Similar scams have been reported across the UK, with fraudsters contacting businesses by email, text or phone to tell them that they qualify for a particular grant or tax refund.

The UK Government has published a list of their current messages to help you recognise genuine contact.

Always question unexpected emails which request payment details or changes and report fraudulent emails to Advice Direct Scotland on 0808 164 6000.

With more people working from home, online security has become a pressing issue, particularly when using video conferencing.

The National Centre for Cyber Security (NCSC) has published security guidance to help organisations choose, configure and safely use video conferencing services.

The Scottish Business Resilience Centre (SBRC) has resources to support and protect Scottish businesses, including:

Business Gateway has advice and a range of useful resources to help you keep your business safe online.

Electrical Safety First has guidance on working safely at home - 98% of counterfeit chargers do not conform to UK safety standards and could cause a fire or electric shock. Use the Vistalworks checker to make sure that electrical products bought online are genuine.

Ticket refunds

If you've booked tickets for a show or event that was due to take place during lockdown, you may be happy to keep your booking and attend on a rearranged date. However, you may prefer a full refund if money is tight under the circumstances.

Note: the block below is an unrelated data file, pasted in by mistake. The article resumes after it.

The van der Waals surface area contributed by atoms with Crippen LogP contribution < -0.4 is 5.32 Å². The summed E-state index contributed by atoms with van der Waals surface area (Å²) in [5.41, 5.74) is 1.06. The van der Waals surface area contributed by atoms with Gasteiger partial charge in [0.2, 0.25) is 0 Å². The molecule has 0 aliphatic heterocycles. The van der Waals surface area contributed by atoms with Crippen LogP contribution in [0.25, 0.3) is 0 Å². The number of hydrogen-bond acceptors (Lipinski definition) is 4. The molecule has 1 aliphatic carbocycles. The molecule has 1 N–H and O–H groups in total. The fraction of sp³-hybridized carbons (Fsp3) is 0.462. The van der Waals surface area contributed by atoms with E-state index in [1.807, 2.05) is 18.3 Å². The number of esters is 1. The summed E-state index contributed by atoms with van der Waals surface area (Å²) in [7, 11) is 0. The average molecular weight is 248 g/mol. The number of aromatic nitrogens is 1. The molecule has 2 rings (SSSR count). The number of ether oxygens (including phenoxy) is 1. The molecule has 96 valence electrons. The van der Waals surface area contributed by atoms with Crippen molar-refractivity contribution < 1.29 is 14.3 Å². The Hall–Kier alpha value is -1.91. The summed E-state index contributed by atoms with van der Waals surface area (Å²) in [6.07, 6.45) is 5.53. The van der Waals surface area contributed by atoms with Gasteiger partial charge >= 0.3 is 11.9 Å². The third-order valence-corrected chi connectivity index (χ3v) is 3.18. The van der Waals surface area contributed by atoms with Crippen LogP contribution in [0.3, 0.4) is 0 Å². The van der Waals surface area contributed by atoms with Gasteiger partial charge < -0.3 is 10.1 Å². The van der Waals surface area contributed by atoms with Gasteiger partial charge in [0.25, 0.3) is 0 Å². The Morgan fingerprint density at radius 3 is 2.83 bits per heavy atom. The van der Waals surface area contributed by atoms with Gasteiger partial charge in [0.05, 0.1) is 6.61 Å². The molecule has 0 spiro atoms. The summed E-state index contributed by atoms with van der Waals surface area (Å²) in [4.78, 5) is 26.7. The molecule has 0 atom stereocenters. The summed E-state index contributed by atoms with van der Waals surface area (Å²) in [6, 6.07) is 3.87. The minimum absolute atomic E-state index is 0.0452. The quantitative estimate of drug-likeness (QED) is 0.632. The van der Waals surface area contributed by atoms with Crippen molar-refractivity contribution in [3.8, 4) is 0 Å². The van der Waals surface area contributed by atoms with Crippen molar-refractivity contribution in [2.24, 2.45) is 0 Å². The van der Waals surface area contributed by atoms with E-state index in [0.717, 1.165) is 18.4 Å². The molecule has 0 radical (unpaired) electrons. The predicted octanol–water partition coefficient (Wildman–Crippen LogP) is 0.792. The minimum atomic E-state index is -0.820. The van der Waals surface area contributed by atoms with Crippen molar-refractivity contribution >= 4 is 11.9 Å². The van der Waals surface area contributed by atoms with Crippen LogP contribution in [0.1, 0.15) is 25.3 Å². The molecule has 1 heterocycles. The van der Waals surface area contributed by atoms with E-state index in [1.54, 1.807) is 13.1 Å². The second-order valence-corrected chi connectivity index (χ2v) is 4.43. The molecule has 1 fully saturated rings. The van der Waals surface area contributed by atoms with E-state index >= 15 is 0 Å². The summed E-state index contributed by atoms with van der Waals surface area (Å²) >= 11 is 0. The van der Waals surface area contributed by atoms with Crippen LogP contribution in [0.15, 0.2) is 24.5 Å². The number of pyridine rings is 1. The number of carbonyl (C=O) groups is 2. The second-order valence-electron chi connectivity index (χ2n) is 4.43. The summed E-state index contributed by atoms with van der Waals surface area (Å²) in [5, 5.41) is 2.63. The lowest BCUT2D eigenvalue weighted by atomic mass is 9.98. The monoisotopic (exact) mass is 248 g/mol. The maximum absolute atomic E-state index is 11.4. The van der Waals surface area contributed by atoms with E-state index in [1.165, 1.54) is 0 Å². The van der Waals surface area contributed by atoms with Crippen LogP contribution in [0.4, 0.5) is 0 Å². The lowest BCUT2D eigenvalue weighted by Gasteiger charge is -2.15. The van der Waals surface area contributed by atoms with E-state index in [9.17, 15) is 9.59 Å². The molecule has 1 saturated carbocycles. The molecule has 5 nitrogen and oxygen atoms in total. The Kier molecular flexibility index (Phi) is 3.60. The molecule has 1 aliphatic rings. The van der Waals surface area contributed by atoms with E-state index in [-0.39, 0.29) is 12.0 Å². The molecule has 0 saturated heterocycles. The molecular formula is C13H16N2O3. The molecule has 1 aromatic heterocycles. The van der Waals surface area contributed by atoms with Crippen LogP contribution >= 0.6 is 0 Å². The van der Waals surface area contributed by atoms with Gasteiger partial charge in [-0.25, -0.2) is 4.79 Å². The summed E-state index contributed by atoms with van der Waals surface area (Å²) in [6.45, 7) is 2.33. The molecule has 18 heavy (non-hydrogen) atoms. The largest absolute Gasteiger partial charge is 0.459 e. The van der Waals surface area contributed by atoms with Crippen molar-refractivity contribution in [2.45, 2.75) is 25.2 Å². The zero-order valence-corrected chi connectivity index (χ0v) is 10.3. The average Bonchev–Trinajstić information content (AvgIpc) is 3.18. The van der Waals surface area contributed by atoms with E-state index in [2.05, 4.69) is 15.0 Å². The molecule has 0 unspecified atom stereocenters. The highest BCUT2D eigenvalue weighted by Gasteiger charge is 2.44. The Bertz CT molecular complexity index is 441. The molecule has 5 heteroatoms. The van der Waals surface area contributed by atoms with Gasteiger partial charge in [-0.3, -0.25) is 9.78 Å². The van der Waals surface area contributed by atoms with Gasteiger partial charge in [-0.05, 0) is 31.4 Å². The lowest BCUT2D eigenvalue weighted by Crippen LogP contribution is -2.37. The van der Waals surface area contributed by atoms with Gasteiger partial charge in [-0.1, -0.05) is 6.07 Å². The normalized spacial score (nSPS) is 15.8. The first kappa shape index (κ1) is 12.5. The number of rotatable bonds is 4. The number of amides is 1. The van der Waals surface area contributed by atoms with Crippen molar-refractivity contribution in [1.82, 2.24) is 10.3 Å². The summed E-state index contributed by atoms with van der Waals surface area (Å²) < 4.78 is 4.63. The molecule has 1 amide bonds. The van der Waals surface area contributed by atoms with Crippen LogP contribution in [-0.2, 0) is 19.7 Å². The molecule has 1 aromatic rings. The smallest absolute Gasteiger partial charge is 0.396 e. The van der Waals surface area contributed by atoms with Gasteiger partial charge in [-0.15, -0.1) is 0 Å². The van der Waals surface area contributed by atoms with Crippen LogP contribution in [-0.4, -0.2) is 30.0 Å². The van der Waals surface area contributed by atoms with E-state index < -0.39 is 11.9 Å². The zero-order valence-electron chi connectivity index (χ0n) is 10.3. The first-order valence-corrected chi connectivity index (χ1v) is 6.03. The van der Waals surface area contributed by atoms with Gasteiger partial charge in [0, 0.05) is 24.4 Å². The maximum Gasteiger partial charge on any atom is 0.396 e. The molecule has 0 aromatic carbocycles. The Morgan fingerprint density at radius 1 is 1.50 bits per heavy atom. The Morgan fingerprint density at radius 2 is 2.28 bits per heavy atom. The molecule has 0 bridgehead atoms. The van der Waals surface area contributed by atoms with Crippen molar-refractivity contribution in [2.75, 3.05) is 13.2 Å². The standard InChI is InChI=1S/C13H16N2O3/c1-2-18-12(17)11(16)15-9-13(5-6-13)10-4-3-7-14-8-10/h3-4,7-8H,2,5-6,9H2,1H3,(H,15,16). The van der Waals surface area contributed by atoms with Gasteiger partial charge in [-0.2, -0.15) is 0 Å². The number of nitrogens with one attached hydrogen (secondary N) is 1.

Any company registered with the Society of Ticket Agents and Retailers (STAR) must refund the face value of a ticket if an event is cancelled. However smaller companies are not registered with STAR and will have their own refund policies. STAR have asked customers who want a refund to limit calls to venues and sellers at the moment, as they are trying to process large numbers of requests. 

For more information see the Advice Direct Scotland website and get in touch with them if you feel that your consumer rights have been breached.

Clone websites

Debt charity Step Change has issued a warning about website cloning. These fake websites are set up to look like genuine debt advice charity websites. They convince people they are genuine and trick them into giving personal information.